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Posts Tagged ‘Lottie Smith’

Wow! A 100-year-old feminist play. The Finborough has uncovered another neglected gem. 

Late twenties Georgiana has been in the care of her aunt and uncle, Sir Theodore and Lady Catherine Grayle. Her shy and seemingly reluctant suitor Adam Lankester finally, after a lot of unsubtle hints, gets the courage to propose to her. She is reluctant for different reasons, but she feels obliged to accept, much to the delight of everyone, not least the Grayles, who will reduce their dependents from three to two. Wedding plans are made, but on its eve Georgiana breaks off the engagement, guilty that she’s using Adam, who is by now devoted to her, and unable to reconcile this with her real yearning to be an independent woman.

Cicely Hamilton wrote this at the height of the Suffragette movement. It shows how women of her class were forced to marry, the only way they could guarantee to maintain their lifestyle. Love and attraction were secondary, it was a business transaction. They may have featured in some relationships, but it wasn’t the driving force, and the play shows how this could torture an independent-minded woman.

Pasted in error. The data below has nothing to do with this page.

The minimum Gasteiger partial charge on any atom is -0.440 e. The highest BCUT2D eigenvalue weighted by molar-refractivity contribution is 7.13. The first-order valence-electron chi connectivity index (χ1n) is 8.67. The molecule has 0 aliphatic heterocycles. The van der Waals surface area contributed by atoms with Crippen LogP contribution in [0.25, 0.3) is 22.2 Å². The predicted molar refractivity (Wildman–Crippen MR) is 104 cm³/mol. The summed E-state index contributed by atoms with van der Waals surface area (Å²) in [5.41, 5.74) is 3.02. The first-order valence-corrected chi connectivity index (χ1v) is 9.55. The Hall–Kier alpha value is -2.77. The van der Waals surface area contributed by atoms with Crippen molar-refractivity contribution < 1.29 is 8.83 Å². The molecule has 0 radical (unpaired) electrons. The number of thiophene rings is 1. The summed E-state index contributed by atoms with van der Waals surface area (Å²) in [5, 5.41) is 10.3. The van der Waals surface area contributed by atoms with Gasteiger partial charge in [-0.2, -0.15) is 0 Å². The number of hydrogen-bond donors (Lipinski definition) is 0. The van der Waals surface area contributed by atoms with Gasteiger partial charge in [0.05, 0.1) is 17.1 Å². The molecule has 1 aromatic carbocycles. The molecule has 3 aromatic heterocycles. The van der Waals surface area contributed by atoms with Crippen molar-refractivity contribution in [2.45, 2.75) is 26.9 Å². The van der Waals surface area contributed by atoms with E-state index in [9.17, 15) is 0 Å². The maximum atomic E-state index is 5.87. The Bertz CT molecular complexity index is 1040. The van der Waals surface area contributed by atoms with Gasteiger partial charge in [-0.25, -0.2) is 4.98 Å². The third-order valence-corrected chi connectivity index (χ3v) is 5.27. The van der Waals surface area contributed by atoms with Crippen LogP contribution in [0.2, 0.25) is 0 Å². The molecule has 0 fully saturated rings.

Philippa Quinn is simply terrific as Georgiana, a real emotional roller-coaster of a role, on stage virtually the whole time. Jonny McPherson conveys Adam’s initial shyness and repressed emotions, evolving into love, devotion, affection and dejection that breaks your heart. Sarah Berger was covering the role of the intimidating Lady Catherine, in costume but on book, and she was superb, with great presence, commanding the stage and all around her. In a fine supporting cast I feel compelled to single out Joanne Ferguson as Georgiana’s friend and confidante Mrs Macartney.

Katherine Davies Herbst’s period drawing room set and Lottie Smith’s costumes are pitch perfect, and Melissa Davies’ staging is very delicate and nuanced.

A treat that has now departed, but will hopefully resurface, as it deserves to.

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